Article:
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Now in Paperback: The Annotated Origin

The Annotated Origin: A Facsimile of the First Edition of On the Origin of Species

Written by Charles Darwin, Annotated by James T. Costa

Harvard Belknap, paperback 2011

There have been innumerable reprints of Charles Darwin’s paradigm-changing work On the Origin of Species since it was first published in 1859, and the best of these, published by Harvard Belknap in 2009 and now issued in paperback, is James T. Costa’s magnificently annotated facsimile version, previously praised here.

Those of you who might have missed this volume back in 2009, no doubt overwhelmed by the Darwiniana unleashed on the reading world by any anniversary hoopla publishers (bless their black little hearts) perhaps eager to make a little money, should take advantage of this paperback release of The Annotated Origin to savor one of the finest examples of passionate engagement with a text that I’ve ever read.

The secret to Costa’s success isn’t just he’s steeped himself in every quote and comma of every separate edition of Darwin’s work and the works connected to it, although he’s clearly done that (the sheer breadth of reading in his annotations is astonishing). Rather, what makes his edition shine is its passionate appreciation of that original text. Despite his humble pronouncements on the import of his book, Darwin was well aware its revolutionary potential. Costa writes from the top of that mountain, aware of legacies Darwin could scarcely have conceived. The result is a dialogue that’s never less than fascinating.

At several points in On the Origin, Darwin draws near to the logical conclusions of his concept of natural selection only to hesitate, to blunt menace by subverting it into mechanism:

Finally, it may not be a logical deduction, but to my imagination it is far more satisfactory to look at such instincts as the young cuckoo ejecting its foster-brothers – ants making slaves – the larvae of ichneumonidae feeding within the live bodies of caterpillars, – not as specially endowed or created instincts, but as small consequences of one general law, leading to the advancement of all organic beings, namely, multiply, vary, let the strongest live and the weakest die.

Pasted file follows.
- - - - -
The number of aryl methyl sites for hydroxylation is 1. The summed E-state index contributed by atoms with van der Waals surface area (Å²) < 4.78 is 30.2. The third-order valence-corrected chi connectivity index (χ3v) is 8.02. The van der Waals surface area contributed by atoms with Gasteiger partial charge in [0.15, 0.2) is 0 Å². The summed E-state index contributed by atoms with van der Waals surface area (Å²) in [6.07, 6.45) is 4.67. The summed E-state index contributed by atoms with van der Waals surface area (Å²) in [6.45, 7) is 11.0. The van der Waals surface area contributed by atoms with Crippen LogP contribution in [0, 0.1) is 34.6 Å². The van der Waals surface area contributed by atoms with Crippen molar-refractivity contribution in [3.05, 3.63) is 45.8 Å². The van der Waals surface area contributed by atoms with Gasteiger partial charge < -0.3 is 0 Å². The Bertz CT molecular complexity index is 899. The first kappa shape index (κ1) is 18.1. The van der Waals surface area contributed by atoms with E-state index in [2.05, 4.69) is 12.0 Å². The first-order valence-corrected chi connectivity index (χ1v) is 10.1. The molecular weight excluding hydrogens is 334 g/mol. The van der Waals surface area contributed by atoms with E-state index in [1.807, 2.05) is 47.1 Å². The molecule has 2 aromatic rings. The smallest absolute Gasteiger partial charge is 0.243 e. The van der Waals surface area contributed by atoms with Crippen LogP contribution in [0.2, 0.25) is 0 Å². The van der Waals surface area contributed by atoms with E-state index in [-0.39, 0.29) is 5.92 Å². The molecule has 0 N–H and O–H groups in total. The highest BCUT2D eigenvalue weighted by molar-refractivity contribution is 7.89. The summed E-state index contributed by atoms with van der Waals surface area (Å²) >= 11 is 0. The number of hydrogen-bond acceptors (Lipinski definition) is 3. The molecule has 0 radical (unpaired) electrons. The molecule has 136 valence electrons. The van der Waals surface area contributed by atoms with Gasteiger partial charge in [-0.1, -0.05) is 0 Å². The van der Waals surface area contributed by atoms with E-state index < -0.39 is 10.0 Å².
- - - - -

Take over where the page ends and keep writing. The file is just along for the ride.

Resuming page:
Costa is quick to seize on the ambiguities here:

To me, this chapter ends on a poignant note. Putting aside the reason and logic inherent in his foregoing arguments, here Darwin seems to be offering his emotional response to many of the instincts of animals. His letters and notebooks suggest that he is repulsed at the cruel and macabre behaviors out there, and prefers to think that a benign and benevolent deity would not create such horrors.

And because Harvard Belknap has given this volume ample room for its annotations, Costa can elaborate a bit further:

… It was one thing to create beings that had to kill to survive, but quite another to create beings that made their living by inflicting unending pain and malady, or that killed in what seemed an unnecessarily horrific manner. Darwin preferred to think of the biological world as governed by laws, these being far more preferable to a creator with a penchant for cruelty or indifference to suffering. The final part of this remarkable paragraph proclaims his vision: the general law of natural selection leads to the “advancement of all organic beings”; through the grand sweep of time they vary, multiply, and survive or not as best they can.

“The Origin” Costa tells us, “has its dense passages, but in places the book is nothing short of lyrical.” Readers who’ve plowed through the text without benefit of a guide as skilled and sensitive as Costa might have missed the lyricism. Those readers – and everybody else who’s ever wanted to read Darwin’s monumental book or give themselves an excuse to re-read it – are urged to add this volume to their libraries.